Some years ago I studied film at university. On the first day our lecturer told us that for the duration of the course we would not watch any film post the early 1970’s. One of the pieces we were shown early on was a snippet from a film by the legendary English director and auteur Humphrey Jennings, whose propaganda shorts produced for the Crown Film Unit were regarded as playing a large part part in boosting the morale of the British people during the second world war.
This month sees the release by the BFI of the second volume in their series of Jennings’ complete works, containing five of his most moving, beautiful and rhapsodic pieces, including The Heart of Britain (1941), Words of Battle (1941), Listen to Britain (1941), Fires Were Started (1943) and The Silent Village (1943).
These films, some of which like Words for Battle last no more than eight minutes, were designed to be shown in cinemas throughout Britain to remind ordinary people exactly what their husbands and sons had gone into battle to fight for. They also encouraged the women working in factories, and the real-life firemen and firewomen who starred in Fires Were Started (the longest of the films included in the collection), that the work done by those left behind was equally important in the fight against Hitler and his regime of terror.
On the whole these films are beautiful snapshots of an era in British history long gone but never forgotten. From remote farmlands to the mill towns of northern England and bustle of central London (shots of tanks rolling past big Ben during Words for Battle, majestically narrated by Sir Laurence Olivier still have a shock value, being something contemporary audiences will never have seen), Britain is shown in all its contrasting glory with atmospheric black and white footage backed by a soundtrack of stirring classical anthems. Watching the films it is Jennings knack of capturing a moment in time – whether that be a group of factory girls playing musical chairs whilst sheltering during an air-raid, or a swift glimpse of Queen Elizabeth (later the Queen Mother) seen during Listen to Britain enjoying the popular lunchtime piano recitals held at The National Gallery in Trafalgar Square, where she sat shoulder to shoulder with service men and ordinary people in the audience – which is most magical, still managing to move you to tears over sixty years later.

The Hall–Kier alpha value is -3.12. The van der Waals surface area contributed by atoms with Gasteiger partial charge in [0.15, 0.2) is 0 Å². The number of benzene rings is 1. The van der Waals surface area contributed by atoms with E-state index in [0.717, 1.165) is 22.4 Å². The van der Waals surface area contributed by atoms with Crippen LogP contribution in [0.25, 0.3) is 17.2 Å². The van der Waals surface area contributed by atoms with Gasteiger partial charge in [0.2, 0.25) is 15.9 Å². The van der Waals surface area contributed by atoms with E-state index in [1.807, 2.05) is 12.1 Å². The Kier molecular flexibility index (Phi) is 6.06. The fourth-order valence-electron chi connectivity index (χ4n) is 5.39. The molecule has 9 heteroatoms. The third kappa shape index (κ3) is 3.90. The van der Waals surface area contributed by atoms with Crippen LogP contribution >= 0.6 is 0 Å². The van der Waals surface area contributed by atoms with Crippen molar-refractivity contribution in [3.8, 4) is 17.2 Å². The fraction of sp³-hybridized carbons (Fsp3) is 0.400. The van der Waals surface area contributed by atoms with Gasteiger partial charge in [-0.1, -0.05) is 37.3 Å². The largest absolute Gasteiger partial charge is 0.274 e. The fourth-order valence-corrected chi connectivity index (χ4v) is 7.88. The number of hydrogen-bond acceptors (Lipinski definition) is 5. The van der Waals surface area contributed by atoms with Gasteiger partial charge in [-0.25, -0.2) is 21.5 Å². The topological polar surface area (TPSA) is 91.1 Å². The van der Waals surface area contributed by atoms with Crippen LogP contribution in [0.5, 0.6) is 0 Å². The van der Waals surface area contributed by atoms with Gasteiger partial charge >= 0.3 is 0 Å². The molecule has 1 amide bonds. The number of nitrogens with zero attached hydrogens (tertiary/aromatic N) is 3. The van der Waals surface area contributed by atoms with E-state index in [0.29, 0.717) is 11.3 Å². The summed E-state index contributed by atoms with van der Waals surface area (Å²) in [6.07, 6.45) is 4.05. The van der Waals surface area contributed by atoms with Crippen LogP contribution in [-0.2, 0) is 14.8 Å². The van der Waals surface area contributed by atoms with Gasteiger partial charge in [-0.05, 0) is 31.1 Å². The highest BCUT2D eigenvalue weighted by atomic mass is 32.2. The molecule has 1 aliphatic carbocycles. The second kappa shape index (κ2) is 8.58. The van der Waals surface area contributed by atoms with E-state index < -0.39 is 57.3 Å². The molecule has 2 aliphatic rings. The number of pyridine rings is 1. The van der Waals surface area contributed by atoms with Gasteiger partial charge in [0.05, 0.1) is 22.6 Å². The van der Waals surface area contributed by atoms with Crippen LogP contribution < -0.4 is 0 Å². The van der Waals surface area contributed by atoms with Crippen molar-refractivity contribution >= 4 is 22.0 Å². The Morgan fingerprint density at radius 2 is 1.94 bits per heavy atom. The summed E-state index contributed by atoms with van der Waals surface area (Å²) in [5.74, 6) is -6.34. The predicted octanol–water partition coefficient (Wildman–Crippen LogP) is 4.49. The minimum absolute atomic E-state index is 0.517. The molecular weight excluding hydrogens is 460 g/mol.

Viewed now the films – includingThe Silent Village, the only one with an imaginary theme depicting what happens when a mining town in South Wales is taken over by an occupying German force and how the people attempt to fight back (a story inspired by real-life events in the Czechoslovakian village of Lidice) – may appear incongruous in a world where many people would rather forget the wars of the past. However, though perhaps politically incorrect to modern audiences, statements like “And the Nazis will learn once and for all that no-one with impunity troubles the heart of England” uttered by Edward G Murrow over the closing frames of This is England (an alternative ten minute cut of The Heart of Britain, which makes up part of the DVD’s ‘Special Feature’ extras) if taken within the context of the period and circumstances during which these films were made, their strength and power is still undeniable, though perhaps not palatable.
Watching Jennings’ films it is little wonder that they raised such patriotism and fervour amongst the people of Britain during the bleak years of World War II, and that they are still considered amongst film academics as the epitome of the serious filmic medium.